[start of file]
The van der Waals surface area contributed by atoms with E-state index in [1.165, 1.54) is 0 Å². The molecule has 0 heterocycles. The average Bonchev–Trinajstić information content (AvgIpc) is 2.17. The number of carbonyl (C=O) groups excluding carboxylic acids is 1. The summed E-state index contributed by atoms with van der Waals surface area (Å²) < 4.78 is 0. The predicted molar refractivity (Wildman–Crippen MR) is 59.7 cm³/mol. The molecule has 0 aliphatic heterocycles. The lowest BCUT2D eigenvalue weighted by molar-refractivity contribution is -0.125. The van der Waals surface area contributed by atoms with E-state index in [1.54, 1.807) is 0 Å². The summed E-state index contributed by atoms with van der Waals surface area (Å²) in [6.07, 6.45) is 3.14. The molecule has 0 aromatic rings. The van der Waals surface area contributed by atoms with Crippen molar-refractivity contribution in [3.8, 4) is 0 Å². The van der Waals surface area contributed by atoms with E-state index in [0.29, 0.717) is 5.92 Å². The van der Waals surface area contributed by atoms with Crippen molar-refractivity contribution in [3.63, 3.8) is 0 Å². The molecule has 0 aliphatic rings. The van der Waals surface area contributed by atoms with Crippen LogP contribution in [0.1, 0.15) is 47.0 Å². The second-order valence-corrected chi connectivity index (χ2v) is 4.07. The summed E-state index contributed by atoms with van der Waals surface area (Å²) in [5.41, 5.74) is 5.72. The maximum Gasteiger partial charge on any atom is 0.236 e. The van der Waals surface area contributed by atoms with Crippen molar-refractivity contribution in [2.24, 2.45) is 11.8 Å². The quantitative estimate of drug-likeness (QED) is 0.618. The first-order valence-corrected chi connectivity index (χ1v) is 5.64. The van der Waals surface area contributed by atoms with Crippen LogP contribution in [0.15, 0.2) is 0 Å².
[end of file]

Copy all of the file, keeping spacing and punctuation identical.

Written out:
The van der Waals surface area contributed by atoms with E-state index in [1.165, 1.54) is 0 Å². The molecule has 0 heterocycles. The average Bonchev–Trinajstić information content (AvgIpc) is 2.17. The number of carbonyl (C=O) groups excluding carboxylic acids is 1. The summed E-state index contributed by atoms with van der Waals surface area (Å²) < 4.78 is 0. The predicted molar refractivity (Wildman–Crippen MR) is 59.7 cm³/mol. The molecule has 0 aliphatic heterocycles. The lowest BCUT2D eigenvalue weighted by molar-refractivity contribution is -0.125. The van der Waals surface area contributed by atoms with E-state index in [1.54, 1.807) is 0 Å². The summed E-state index contributed by atoms with van der Waals surface area (Å²) in [6.07, 6.45) is 3.14. The molecule has 0 aromatic rings. The van der Waals surface area contributed by atoms with Crippen molar-refractivity contribution in [3.8, 4) is 0 Å². The van der Waals surface area contributed by atoms with E-state index in [0.29, 0.717) is 5.92 Å². The van der Waals surface area contributed by atoms with Crippen molar-refractivity contribution in [3.63, 3.8) is 0 Å². The molecule has 0 aliphatic rings. The van der Waals surface area contributed by atoms with Crippen LogP contribution in [0.1, 0.15) is 47.0 Å². The second-order valence-corrected chi connectivity index (χ2v) is 4.07. The summed E-state index contributed by atoms with van der Waals surface area (Å²) in [5.41, 5.74) is 5.72. The maximum Gasteiger partial charge on any atom is 0.236 e. The van der Waals surface area contributed by atoms with Crippen molar-refractivity contribution in [2.24, 2.45) is 11.8 Å². The quantitative estimate of drug-likeness (QED) is 0.618. The first-order valence-corrected chi connectivity index (χ1v) is 5.64. The van der Waals surface area contributed by atoms with Crippen LogP contribution in [0.15, 0.2) is 0 Å².